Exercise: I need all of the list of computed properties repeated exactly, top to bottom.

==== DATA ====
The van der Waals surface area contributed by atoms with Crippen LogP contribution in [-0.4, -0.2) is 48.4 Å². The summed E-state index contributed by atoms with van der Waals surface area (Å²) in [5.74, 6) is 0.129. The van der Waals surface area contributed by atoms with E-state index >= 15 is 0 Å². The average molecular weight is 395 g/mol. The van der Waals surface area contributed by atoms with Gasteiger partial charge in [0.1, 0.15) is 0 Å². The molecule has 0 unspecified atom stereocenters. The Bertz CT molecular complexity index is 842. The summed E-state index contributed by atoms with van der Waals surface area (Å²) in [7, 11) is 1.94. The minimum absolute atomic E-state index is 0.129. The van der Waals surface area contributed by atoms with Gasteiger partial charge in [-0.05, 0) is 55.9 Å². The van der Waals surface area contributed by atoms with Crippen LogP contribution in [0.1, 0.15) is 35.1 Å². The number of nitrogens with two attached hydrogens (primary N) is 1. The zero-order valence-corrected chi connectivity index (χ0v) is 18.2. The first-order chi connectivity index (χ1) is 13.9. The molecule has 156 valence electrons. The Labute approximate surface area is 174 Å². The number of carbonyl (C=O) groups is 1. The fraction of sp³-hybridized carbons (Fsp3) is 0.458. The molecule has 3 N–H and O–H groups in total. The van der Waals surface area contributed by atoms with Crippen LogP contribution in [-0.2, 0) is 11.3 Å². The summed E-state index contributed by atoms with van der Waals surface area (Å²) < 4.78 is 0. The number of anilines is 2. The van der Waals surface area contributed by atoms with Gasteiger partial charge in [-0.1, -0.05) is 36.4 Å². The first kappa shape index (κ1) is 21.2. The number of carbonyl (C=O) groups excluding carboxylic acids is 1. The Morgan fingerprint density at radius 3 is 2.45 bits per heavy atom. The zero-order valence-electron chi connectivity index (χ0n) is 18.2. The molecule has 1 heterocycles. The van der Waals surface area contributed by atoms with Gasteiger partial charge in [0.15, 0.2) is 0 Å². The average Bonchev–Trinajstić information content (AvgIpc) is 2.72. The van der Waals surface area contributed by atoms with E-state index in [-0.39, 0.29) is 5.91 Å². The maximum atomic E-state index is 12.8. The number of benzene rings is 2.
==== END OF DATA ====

The van der Waals surface area contributed by atoms with Crippen LogP contribution in [-0.4, -0.2) is 48.4 Å². The summed E-state index contributed by atoms with van der Waals surface area (Å²) in [5.74, 6) is 0.129. The van der Waals surface area contributed by atoms with E-state index >= 15 is 0 Å². The average molecular weight is 395 g/mol. The van der Waals surface area contributed by atoms with Gasteiger partial charge in [0.1, 0.15) is 0 Å². The molecule has 0 unspecified atom stereocenters. The Bertz CT molecular complexity index is 842. The summed E-state index contributed by atoms with van der Waals surface area (Å²) in [7, 11) is 1.94. The minimum absolute atomic E-state index is 0.129. The van der Waals surface area contributed by atoms with Gasteiger partial charge in [-0.05, 0) is 55.9 Å². The van der Waals surface area contributed by atoms with Crippen LogP contribution in [0.1, 0.15) is 35.1 Å². The number of nitrogens with two attached hydrogens (primary N) is 1. The zero-order valence-corrected chi connectivity index (χ0v) is 18.2. The first-order chi connectivity index (χ1) is 13.9. The molecule has 156 valence electrons. The Labute approximate surface area is 174 Å². The number of carbonyl (C=O) groups is 1. The fraction of sp³-hybridized carbons (Fsp3) is 0.458. The molecule has 3 N–H and O–H groups in total. The van der Waals surface area contributed by atoms with Crippen LogP contribution in [-0.2, 0) is 11.3 Å². The summed E-state index contributed by atoms with van der Waals surface area (Å²) < 4.78 is 0. The number of anilines is 2. The van der Waals surface area contributed by atoms with Gasteiger partial charge in [-0.1, -0.05) is 36.4 Å². The first kappa shape index (κ1) is 21.2. The number of carbonyl (C=O) groups excluding carboxylic acids is 1. The Morgan fingerprint density at radius 3 is 2.45 bits per heavy atom. The zero-order valence-electron chi connectivity index (χ0n) is 18.2. The molecule has 1 heterocycles. The van der Waals surface area contributed by atoms with Gasteiger partial charge in [0.15, 0.2) is 0 Å². The average Bonchev–Trinajstić information content (AvgIpc) is 2.72. The van der Waals surface area contributed by atoms with E-state index in [-0.39, 0.29) is 5.91 Å². The maximum atomic E-state index is 12.8. The number of benzene rings is 2.